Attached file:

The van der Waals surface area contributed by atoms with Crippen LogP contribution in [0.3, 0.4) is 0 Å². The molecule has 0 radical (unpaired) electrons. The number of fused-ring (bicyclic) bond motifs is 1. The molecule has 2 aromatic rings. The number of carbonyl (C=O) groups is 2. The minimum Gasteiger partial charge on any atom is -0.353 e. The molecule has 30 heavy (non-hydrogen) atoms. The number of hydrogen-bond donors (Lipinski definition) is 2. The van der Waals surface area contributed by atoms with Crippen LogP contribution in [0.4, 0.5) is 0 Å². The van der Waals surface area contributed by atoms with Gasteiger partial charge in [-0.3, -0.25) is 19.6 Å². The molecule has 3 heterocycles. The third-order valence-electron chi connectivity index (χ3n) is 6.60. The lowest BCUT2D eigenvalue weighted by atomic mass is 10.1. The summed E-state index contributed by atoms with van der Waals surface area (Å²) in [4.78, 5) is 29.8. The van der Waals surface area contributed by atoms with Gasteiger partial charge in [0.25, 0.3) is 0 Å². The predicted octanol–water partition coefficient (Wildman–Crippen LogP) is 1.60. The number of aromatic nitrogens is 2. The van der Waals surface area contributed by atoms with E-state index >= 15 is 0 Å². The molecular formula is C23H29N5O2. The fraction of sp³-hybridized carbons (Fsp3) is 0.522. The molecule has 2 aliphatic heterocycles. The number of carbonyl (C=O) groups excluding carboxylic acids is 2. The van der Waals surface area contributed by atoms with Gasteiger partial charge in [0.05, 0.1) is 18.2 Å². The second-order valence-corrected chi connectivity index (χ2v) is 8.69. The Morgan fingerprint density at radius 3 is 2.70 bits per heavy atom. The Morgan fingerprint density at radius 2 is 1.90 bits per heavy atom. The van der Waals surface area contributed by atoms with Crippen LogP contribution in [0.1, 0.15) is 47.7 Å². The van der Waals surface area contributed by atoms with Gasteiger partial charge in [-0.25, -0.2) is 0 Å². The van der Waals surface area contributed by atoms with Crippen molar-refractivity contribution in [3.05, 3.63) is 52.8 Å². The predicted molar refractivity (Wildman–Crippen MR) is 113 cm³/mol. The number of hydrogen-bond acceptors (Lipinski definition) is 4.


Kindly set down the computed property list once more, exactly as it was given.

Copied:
The van der Waals surface area contributed by atoms with Crippen LogP contribution in [0.3, 0.4) is 0 Å². The molecule has 0 radical (unpaired) electrons. The number of fused-ring (bicyclic) bond motifs is 1. The molecule has 2 aromatic rings. The number of carbonyl (C=O) groups is 2. The minimum Gasteiger partial charge on any atom is -0.353 e. The molecule has 30 heavy (non-hydrogen) atoms. The number of hydrogen-bond donors (Lipinski definition) is 2. The van der Waals surface area contributed by atoms with Crippen LogP contribution in [0.4, 0.5) is 0 Å². The van der Waals surface area contributed by atoms with Gasteiger partial charge in [-0.3, -0.25) is 19.6 Å². The molecule has 3 heterocycles. The third-order valence-electron chi connectivity index (χ3n) is 6.60. The lowest BCUT2D eigenvalue weighted by atomic mass is 10.1. The summed E-state index contributed by atoms with van der Waals surface area (Å²) in [4.78, 5) is 29.8. The van der Waals surface area contributed by atoms with Gasteiger partial charge in [0.25, 0.3) is 0 Å². The predicted octanol–water partition coefficient (Wildman–Crippen LogP) is 1.60. The number of aromatic nitrogens is 2. The van der Waals surface area contributed by atoms with E-state index >= 15 is 0 Å². The molecular formula is C23H29N5O2. The fraction of sp³-hybridized carbons (Fsp3) is 0.522. The molecule has 2 aliphatic heterocycles. The number of carbonyl (C=O) groups excluding carboxylic acids is 2. The van der Waals surface area contributed by atoms with Gasteiger partial charge in [0.05, 0.1) is 18.2 Å². The second-order valence-corrected chi connectivity index (χ2v) is 8.69. The Morgan fingerprint density at radius 3 is 2.70 bits per heavy atom. The Morgan fingerprint density at radius 2 is 1.90 bits per heavy atom. The van der Waals surface area contributed by atoms with Crippen LogP contribution in [0.1, 0.15) is 47.7 Å². The van der Waals surface area contributed by atoms with Gasteiger partial charge in [-0.25, -0.2) is 0 Å². The van der Waals surface area contributed by atoms with Crippen molar-refractivity contribution in [3.05, 3.63) is 52.8 Å². The predicted molar refractivity (Wildman–Crippen MR) is 113 cm³/mol. The number of hydrogen-bond acceptors (Lipinski definition) is 4.